9. On 27th November, 2014, the plaintiff wrote to the defendant taking issue, inter alia, with Ms Browne’s threat to come off record on the basis of the absence of an orthopaedic report, stating that there was “an abundance of orthopaedic reports”

10. By letter of the same date, Ms Browne advised:

      “We refer to the above matter and to my letter of 24th November 2014 advising you that we were applying to come off record in relation to the above matter. We have received a note the contents of various faxes. We note that you are anxious that we do not apply to come off record. You have stated that you believe that we can come to some accord.

      As you are no doubt aware an amount of work has been expended on your file and we note from your file that you were surprised at how large the file was.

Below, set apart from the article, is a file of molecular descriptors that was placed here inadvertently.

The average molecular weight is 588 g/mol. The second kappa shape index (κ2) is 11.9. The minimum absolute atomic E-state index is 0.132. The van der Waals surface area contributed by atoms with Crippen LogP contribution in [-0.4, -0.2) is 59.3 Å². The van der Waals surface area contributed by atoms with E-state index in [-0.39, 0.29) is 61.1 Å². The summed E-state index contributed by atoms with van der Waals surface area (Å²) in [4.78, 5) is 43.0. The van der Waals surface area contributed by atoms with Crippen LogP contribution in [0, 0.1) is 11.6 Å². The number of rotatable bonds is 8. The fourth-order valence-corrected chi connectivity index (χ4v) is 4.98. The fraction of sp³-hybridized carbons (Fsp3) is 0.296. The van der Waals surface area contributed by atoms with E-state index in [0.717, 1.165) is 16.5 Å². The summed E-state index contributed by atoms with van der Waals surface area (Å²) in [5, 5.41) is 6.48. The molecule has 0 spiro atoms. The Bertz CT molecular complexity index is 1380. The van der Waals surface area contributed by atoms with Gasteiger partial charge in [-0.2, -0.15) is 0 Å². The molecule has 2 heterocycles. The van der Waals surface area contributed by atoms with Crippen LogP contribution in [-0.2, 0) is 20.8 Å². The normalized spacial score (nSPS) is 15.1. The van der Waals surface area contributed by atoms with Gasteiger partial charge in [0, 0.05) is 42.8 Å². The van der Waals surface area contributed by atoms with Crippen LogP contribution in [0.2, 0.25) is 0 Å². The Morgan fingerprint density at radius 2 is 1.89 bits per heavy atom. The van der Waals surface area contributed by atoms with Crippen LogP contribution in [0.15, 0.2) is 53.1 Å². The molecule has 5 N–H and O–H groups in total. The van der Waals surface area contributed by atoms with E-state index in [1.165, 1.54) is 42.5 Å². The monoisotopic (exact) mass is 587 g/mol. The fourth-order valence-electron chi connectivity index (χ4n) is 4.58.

I discussed the matter directly with Dan O’Gorman and he has advised that if you are willing to pay the sum of €5,000 on account then, in those circumstances, we will not apply to come off record. Mr. O’Gorman is quite adamant that if the said €5,000 is not paid then I am to proceed with my Notice of Motion to come off record in relation to this matter.”

11. On 3rd December, 2014, the plaintiff wrote to the defendant taking issue, inter alia, with the delay in the progress of her case and requesting the defendant “to put this case in order” and that “[a] contract is a contract”. The defendant’s response of the same date noted that the plaintiff had “failed to address the issue of a contribution towards [her] costs in the sum of €5,000 plus VAT” and that if the said sum was not received within seven days a motion to come off record in her personal injury action would issue.

12. On 5th December, 2014, the plaintiff requested the defendant to “PERFORM THE CONTRACT” between them without further delay and to state what steps had been taken in furtherance of same, failing which the plaintiff would take legal proceedings. In relation to the request for €5,000 plus VAT, on 13th January, 2015, the plaintiff wrote to the defendant reminding him that that their contract was on the basis of “no foal no fee”.